Writing about wine and pizza on his blog The Pour, Eric Asimov expressed hope that someday I would record my recipe or method for making pizza, a food, an issue, a concept that I mention frequently on BTYH.

Whatever Eric wants, Eric gets!

Yesterday, as I traditionally do on Saturday, I made pizza, in anticipation of pizza and movie night (Frozen River). LL was right there with the camera, photographing the process step-by-step, and in this post, we present “Making Pizza, Part 1,” devoted to the making of the dough. Just as great wine begins in the vineyard, great pizza begins with the fashioning of the dough that become the all-important crust, the vehicle for everything else. The ideal is a crust that’s thin without being crisp; that’s slightly chewy; that holds up under the weight of the toppings; that puffs up nicely around the edges.

Here’s what you need:

EQUIPMENT

2 bowls, one medium-size for mixing the dough, one smaller for letting the dough rise.
A 1-cup measuring cup for flour.
A 1-cup measuring cup for liquid.
Measuring spoons.
A wooden spoon, preferably flat, with a rounded edge.
A whisk, to dissolve the yeast in water.
A cutting board or other surface on which to knead the dough.

INGREDIENTS

Bread flour (preferably) or all-purpose flour. (Bread flour really is better, and the best is King Arthur.)
Rye flour (optional).
1/2 tsp of active dry yeast. (Could be more; see note below.)
Olive oil.
Salt.
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1. Let the tap run until the water is hot enough to feel it but not too hot. Pour 1/2 cup warm water into the mixing bowl, scatter 1/2 teaspoon of yeast onto the water and stir with the whisk to dissolve the yeast. Let stand for 8 to ten minutes.

Note on yeast: I like a long, slow rising for the dough, hence the small amount of yeast, 1/2 teaspoon; the dough will rise for six or seven hours. If you use 1 1/2 tsps of yeast, the dough will rise in two or three hours.
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2. When the yeast has thoroughly dissolved, pour 1 cup of flour (plus 2 tbsp of rye flour if you wish) into the water and mix with the wooden spoon to form a rough ball. Ultimately, you’re aiming at a dough that comprises 2 1/2 to 3 cups of flour for one pizza crust that’s about 16 inches across. The rye flour adds a little texture to the crust and a hint of rustic flavor.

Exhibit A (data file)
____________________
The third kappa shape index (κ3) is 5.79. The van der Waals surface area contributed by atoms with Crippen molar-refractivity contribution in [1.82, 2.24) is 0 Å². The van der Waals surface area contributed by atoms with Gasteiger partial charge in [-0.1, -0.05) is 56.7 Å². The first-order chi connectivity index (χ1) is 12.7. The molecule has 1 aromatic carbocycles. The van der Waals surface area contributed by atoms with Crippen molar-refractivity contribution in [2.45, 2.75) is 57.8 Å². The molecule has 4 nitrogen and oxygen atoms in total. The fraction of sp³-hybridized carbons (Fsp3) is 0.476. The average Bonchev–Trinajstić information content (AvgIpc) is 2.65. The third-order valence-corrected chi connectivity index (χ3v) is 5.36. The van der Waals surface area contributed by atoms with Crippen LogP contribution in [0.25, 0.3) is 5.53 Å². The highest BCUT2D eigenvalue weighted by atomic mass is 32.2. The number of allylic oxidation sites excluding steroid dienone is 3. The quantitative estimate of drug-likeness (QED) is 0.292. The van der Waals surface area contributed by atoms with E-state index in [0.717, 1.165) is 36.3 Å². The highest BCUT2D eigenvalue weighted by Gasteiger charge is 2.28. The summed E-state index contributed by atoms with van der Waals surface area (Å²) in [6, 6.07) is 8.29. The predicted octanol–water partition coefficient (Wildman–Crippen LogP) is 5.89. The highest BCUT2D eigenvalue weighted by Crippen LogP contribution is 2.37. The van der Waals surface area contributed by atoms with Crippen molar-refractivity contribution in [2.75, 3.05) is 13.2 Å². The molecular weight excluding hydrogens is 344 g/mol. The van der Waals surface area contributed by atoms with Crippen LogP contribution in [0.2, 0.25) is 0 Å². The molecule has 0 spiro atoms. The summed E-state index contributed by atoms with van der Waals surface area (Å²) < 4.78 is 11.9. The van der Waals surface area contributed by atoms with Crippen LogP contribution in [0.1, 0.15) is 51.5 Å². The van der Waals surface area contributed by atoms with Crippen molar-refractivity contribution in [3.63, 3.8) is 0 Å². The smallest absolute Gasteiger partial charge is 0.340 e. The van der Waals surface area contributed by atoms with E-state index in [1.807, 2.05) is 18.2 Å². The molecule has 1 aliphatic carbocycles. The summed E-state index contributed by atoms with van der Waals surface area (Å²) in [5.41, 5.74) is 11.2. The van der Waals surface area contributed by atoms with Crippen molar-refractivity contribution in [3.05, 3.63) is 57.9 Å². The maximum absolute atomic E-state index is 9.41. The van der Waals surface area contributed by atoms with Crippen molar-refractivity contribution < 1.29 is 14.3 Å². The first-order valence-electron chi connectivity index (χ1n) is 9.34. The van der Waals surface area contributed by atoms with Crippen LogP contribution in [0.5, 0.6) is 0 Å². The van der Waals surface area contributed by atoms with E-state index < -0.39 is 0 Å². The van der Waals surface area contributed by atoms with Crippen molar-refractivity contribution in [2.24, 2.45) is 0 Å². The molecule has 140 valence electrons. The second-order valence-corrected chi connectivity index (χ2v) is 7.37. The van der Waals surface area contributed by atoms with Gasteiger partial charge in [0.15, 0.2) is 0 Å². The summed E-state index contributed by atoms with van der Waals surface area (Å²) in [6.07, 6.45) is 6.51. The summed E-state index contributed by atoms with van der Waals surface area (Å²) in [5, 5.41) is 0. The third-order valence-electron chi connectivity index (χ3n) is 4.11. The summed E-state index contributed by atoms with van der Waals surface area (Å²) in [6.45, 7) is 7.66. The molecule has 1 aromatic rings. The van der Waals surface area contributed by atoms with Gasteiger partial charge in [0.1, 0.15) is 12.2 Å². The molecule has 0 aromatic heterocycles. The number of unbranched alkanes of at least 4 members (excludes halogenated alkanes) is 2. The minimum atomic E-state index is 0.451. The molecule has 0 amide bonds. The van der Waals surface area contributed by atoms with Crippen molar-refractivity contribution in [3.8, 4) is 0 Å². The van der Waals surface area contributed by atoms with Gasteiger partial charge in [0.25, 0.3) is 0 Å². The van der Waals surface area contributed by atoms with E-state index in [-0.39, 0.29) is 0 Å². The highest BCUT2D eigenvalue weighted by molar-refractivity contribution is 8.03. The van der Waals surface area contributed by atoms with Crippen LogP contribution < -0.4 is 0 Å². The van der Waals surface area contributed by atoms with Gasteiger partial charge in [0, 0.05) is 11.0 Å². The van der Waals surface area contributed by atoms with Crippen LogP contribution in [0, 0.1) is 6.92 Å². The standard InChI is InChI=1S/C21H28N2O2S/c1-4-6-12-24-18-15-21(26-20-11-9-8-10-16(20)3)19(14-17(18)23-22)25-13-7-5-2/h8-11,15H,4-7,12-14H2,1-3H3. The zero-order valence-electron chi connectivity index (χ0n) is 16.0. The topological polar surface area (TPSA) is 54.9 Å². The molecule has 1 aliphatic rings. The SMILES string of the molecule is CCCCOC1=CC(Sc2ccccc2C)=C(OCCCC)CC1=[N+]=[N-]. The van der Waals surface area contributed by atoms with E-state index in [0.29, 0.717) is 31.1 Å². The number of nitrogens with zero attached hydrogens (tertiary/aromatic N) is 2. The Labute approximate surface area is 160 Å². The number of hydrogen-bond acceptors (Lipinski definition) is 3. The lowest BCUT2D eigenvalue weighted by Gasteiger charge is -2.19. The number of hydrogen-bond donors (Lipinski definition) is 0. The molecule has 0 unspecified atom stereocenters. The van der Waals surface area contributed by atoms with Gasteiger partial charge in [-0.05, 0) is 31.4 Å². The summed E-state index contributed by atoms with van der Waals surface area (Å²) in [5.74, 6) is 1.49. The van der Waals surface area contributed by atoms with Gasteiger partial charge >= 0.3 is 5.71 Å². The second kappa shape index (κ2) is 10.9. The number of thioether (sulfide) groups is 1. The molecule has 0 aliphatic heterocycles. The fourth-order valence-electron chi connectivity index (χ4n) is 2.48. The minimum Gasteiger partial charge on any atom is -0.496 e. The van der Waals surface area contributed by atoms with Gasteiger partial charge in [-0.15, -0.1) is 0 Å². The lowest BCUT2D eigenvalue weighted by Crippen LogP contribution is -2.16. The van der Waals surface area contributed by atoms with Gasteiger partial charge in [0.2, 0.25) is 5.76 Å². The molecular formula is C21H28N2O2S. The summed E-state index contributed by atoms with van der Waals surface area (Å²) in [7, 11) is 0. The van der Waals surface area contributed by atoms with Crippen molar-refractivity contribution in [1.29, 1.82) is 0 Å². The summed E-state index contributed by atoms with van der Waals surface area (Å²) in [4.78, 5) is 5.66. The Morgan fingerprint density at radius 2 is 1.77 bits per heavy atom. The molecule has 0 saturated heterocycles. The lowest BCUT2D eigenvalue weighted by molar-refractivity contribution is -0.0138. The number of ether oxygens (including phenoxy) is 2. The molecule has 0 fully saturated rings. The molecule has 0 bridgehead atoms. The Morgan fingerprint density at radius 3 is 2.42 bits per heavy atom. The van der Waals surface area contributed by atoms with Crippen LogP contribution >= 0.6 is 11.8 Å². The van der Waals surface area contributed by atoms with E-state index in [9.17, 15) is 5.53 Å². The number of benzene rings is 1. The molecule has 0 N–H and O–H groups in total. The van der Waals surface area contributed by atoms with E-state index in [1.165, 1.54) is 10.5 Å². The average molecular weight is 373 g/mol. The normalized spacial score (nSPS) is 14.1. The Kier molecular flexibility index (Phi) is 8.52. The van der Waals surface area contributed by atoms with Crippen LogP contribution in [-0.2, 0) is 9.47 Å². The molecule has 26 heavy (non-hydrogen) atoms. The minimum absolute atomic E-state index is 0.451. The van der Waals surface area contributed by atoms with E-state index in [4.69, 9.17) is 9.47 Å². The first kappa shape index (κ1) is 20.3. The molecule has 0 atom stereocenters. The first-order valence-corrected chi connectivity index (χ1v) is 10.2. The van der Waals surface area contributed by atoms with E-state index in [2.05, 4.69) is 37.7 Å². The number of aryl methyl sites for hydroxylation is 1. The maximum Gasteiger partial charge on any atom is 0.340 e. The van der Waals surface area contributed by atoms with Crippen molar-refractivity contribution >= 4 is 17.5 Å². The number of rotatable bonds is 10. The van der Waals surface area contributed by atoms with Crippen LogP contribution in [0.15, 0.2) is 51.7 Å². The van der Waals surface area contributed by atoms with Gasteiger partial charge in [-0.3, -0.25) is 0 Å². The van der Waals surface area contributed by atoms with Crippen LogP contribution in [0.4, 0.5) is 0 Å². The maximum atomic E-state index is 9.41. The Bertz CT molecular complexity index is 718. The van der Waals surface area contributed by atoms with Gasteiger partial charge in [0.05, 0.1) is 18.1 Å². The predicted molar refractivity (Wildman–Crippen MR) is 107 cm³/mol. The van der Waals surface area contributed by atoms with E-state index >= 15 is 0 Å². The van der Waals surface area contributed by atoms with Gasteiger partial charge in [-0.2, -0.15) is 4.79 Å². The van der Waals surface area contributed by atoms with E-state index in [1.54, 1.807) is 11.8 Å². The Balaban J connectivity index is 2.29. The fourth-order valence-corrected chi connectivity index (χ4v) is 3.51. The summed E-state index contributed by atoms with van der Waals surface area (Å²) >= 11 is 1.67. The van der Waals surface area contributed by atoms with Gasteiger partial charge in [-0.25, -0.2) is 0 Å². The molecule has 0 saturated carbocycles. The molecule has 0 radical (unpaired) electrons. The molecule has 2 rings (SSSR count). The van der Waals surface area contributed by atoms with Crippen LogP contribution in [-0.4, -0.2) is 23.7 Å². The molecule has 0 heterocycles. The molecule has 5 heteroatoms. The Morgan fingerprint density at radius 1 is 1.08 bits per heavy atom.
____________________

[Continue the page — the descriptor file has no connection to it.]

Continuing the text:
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3. Add another cup of flour, several pinches of salt and about 1 tbsp of olive oil. Pour onto the flour another 1/2 cup of warm water (about) and mix until the water is absorbed and the dough forms a larger ball.

Note on water: You want a dough that’s slightly wet without being sticky. The wetter the dough is, the stickier it will be and the more difficult it will be to shape and knead it. On the other hand, you don’t want a dough that’s too dry. A slightly wet dough, as long as it can be handled, really makes a better crust.
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4. So, add a little more flour if necessary or a little more warm water if necessary to get the right balance of “wetness” in the dough, and to get 2 1/2 to 3 cups of flour going, but do so carefully, testing the dough’s consistency with your fingers.
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5. Lightly scatter flour on the cutting board or whatever surface you’ll be using, and turn the dough out onto the floured surface. Shape the dough into a ball with your hands. Keep a measuring cup with flour close by, because you’ll need to use a little flour on the dough if it starts getting too sticky to knead. You can scatter the flour on the dough or on the cutting board, but don’t use too much.
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6. Press down on the dough with the heels of your palms, pushing the dough away from you. Scoop up the dough, give it a quarter-turn and fold it over, slap it down and repeat the process. Yay, you’re kneading the dough! This takes a little practice if you have never kneaded dough, but once you get it, the whole thing feels quite easy and natural. Knead the dough for six to eight minutes, flouring if necessary, until the dough is smooth.

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7. Pour a little olive oil into a smallish bowl and swirl it around; this will keep the dough moist as it rises. Put the dough in the bowl and turn it over a few times to get olive oil all over it. Cover the bowl with a dish-towel or tea-towel and set it in a warm spot. When I start kneading the dough, I turn the oven to 200 degrees. I set the bowl on the back of the stove, near the vent. Every hour or so, I turn the bowl so that it gets even warmth. Remember, you don’t want the dough to get too hot and start cooking. In the summer, you can set the bowl outside — not in direct sunlight and out of the reach of dogs — and if the temperature is in the 80s or 90s, the dough will rise very nicely and even pick up a slight tang from wild yeasts drifting around.

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8. If there’s time, about an hour and a half before you’re going to roll out the dough, squash the risen dough in the bowl, knead it a couple of times, and return to the warm spot. The dough will quickly rise again, lighter and puffier than before.

So, there you are. You made the pizza dough; it’s gently rising in the warmth. Next post: Rolling the dough out and making the pizza.
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Photographs by LL.

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